If anyone found a silver lining in the COVID-19 pandemic, it was people working in real estate.

Low interest rates, combined with people working from home and looking for bigger living spaces, even second homes, helped set record sales in the Merrimack Valley and Southern New Hampshire during 2020.

Homes flew off the market, often grabbed by folks who did virtual tours, buying the properties without ever physically stepping inside them.

“I kid you not,’’ Michelle Fermin, team leader of The Fermin Group, Century 21 North East in North Andover, said of the high-paced sales. “And the thing is, it’s not slowing down ... You need to be aggressive as a buyer.”

Fermin said her group’s sales are up 39 percent from 2019.

A large inventory of homes to purchase was not immediately available this year, which made the market highly competitive and drove up sale prices.

“As soon as they are listed, they are sold,” said Jill O’Shaughnessy, broker and owner of Jill & Co Realty Group in Salem, N.H.

In Massachusetts, home sales rose 25 percent in November, with the median sale price compared to November of 2019 jumping to $460,000. Sales in November of this year also exceed sales in June, reversing the traditional pattern of an increase in the spring and a drop in the fourth quarter of the year, said Tim Warren, CEO of the Warren Group.

After a pause when the COVID-19 crisis hit in March, the real estate market roared back during the summer. That sales pace continued through the fall as buyers, sellers and the industry adjusted to conditions of the pandemic.

“Buyers are taking advantage of rock-bottom interest rates and the ability to work from home to set their sights on communities further and further from their offices,’’ Warren said.

In New Hampshire’s Rockingham County, the median sale price jumped to $443,000 in November 2020, up from $385,000 a year earlier, O’Shaughnessy said.

Fermin said the majority of homes in Lawrence, North Andover and Methuen are selling above the owners’ asking prices.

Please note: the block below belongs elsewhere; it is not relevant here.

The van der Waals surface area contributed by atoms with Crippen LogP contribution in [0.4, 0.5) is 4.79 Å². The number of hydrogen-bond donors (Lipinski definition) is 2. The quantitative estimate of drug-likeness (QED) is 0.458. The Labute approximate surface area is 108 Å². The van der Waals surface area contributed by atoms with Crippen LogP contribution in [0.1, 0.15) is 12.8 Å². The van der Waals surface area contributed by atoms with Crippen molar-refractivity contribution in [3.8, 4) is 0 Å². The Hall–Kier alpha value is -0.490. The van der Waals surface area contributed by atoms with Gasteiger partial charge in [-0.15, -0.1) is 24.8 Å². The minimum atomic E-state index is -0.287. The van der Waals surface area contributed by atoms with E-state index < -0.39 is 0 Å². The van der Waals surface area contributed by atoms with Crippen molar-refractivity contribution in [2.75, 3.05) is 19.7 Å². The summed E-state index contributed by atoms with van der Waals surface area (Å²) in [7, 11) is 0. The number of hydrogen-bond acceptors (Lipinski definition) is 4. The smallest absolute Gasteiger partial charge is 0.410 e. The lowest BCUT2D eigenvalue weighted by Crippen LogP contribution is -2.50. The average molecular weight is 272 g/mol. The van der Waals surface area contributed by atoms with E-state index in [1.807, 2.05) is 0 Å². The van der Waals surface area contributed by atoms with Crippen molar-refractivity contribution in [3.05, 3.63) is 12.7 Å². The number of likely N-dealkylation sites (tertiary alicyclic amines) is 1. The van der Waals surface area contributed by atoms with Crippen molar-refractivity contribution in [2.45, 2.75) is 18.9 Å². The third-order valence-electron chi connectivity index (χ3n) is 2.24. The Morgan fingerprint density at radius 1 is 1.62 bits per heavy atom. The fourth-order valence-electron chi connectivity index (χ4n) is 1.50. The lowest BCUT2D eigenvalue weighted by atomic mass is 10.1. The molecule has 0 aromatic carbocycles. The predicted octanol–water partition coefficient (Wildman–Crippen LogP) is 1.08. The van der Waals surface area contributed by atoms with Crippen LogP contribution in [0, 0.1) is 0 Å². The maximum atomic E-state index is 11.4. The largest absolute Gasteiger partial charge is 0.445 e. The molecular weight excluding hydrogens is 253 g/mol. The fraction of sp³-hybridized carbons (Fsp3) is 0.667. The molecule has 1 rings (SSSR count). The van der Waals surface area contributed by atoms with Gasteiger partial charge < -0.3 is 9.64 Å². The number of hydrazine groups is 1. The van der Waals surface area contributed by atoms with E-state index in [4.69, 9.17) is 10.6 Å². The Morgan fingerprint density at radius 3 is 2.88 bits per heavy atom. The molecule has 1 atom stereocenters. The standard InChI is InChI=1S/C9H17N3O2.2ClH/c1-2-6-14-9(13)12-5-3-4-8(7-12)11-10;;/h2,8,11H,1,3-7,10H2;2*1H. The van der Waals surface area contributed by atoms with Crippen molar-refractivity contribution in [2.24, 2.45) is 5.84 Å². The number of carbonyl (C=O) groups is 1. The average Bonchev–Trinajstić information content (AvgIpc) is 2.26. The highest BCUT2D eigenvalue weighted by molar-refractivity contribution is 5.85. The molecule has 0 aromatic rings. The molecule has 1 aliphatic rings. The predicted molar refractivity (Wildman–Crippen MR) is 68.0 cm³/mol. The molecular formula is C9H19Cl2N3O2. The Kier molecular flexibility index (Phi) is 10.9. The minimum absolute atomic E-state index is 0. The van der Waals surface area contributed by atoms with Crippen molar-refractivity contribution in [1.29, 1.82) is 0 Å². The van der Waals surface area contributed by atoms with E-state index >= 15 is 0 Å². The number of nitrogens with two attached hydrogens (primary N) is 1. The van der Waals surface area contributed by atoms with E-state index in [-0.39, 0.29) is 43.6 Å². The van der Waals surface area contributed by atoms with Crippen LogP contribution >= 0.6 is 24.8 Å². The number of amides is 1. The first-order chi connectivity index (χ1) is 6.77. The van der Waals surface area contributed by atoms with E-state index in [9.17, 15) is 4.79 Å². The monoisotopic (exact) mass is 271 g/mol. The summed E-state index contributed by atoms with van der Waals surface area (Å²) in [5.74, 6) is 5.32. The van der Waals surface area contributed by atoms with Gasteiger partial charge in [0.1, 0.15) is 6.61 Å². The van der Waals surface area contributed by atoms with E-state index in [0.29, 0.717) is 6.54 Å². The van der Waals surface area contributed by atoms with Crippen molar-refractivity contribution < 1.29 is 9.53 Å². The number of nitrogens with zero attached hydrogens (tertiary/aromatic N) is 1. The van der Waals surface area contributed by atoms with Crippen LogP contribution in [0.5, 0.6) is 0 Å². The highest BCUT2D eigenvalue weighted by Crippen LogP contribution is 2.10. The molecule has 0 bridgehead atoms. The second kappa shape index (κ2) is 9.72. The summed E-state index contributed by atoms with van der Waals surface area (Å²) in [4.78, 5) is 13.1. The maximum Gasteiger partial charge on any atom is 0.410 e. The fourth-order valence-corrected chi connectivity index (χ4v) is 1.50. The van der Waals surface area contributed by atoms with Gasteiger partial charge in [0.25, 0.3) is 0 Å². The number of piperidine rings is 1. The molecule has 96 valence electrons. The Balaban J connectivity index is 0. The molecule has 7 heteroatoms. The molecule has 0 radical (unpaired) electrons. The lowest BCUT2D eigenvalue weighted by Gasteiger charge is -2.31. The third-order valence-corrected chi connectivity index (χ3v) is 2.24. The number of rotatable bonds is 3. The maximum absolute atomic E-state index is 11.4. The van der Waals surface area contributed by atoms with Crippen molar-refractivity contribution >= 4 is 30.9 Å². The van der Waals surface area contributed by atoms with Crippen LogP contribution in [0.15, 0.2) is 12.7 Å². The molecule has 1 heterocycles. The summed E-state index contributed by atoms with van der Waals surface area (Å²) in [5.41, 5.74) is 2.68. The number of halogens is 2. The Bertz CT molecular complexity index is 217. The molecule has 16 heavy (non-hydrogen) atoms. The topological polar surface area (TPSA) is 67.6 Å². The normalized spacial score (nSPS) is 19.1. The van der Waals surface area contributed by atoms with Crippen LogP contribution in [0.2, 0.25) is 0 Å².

During a recent interview, just 11 homes were for sale in Lawrence and 16 were on the market in neighboring Methuen, said Fermin.

From Jan. 1 to Nov. 1 of this year, a total of 732 homes sold in North Andover and Lawrence, she said. Of those, four out of every five sold above the asking price, she said.

Methuen showed a similar trend for the same time period, as 601 homes were sold and three out of every four went for above the asking price, Fermin said.

“A lot of people were stuck at home and said they needed a bigger space,” she said.

While some buyers did take masked and socially distanced tours of homes, following the guidance of health officials, others opted for virtual tours and bought properties “sight unseen,” she said.

In addition to masks, Realtors were armed with gloves and booties. Showings were limited to “yourself, an agent and two other people,” she said, adding “everything is cleaned before and everything is cleaned after.”

“We are obviously taking all the precautions we need to,” Fermin said.

O’Shaughnessy agreed with Fermin, noting that during the pandemic people have been stuck at home and cramped, and have had time to start home searches online.

“The low rates is really what is making everyone buy,” she said. “People are getting sick of their environments.”

O’Shaughnessy herself was among the buyers, purchasing and gutting a new office space at 260 Broadway in Salem for her real estate business.

Her advice to those looking for new spaces: work with a buyer’s agent who has a good reputation.

“Someone who will work hard for you to get your offer accepted,” she said.

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